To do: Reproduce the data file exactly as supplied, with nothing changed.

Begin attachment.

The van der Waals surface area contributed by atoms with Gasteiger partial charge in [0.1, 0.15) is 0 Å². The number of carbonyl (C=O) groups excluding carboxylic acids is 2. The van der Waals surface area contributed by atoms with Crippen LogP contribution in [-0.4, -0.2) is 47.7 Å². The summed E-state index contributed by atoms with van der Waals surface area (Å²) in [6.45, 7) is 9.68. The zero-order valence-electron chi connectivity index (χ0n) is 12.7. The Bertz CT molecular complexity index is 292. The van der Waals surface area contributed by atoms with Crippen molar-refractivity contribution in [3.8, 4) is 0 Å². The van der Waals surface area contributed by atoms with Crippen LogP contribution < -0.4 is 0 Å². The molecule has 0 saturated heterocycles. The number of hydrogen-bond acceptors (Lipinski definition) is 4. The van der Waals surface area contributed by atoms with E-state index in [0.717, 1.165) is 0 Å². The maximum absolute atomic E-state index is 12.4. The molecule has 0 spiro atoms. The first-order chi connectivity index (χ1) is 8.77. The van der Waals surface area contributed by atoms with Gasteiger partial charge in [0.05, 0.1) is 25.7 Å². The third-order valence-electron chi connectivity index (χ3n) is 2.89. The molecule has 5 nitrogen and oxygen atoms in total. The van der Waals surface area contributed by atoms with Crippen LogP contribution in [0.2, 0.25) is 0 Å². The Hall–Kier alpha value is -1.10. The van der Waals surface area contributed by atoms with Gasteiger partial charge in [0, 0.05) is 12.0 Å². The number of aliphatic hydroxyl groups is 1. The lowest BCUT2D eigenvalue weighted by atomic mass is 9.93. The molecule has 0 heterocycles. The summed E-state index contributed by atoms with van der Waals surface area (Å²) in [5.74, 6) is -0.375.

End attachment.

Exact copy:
The van der Waals surface area contributed by atoms with Gasteiger partial charge in [0.1, 0.15) is 0 Å². The number of carbonyl (C=O) groups excluding carboxylic acids is 2. The van der Waals surface area contributed by atoms with Crippen LogP contribution in [-0.4, -0.2) is 47.7 Å². The summed E-state index contributed by atoms with van der Waals surface area (Å²) in [6.45, 7) is 9.68. The zero-order valence-electron chi connectivity index (χ0n) is 12.7. The Bertz CT molecular complexity index is 292. The van der Waals surface area contributed by atoms with Crippen molar-refractivity contribution in [3.8, 4) is 0 Å². The van der Waals surface area contributed by atoms with Crippen LogP contribution < -0.4 is 0 Å². The molecule has 0 saturated heterocycles. The number of hydrogen-bond acceptors (Lipinski definition) is 4. The van der Waals surface area contributed by atoms with E-state index in [0.717, 1.165) is 0 Å². The maximum absolute atomic E-state index is 12.4. The molecule has 0 spiro atoms. The first-order chi connectivity index (χ1) is 8.77. The van der Waals surface area contributed by atoms with Gasteiger partial charge in [0.05, 0.1) is 25.7 Å². The third-order valence-electron chi connectivity index (χ3n) is 2.89. The molecule has 5 nitrogen and oxygen atoms in total. The van der Waals surface area contributed by atoms with Crippen LogP contribution in [0.2, 0.25) is 0 Å². The Hall–Kier alpha value is -1.10. The van der Waals surface area contributed by atoms with Gasteiger partial charge in [0, 0.05) is 12.0 Å². The number of aliphatic hydroxyl groups is 1. The lowest BCUT2D eigenvalue weighted by atomic mass is 9.93. The molecule has 0 heterocycles. The summed E-state index contributed by atoms with van der Waals surface area (Å²) in [5.74, 6) is -0.375.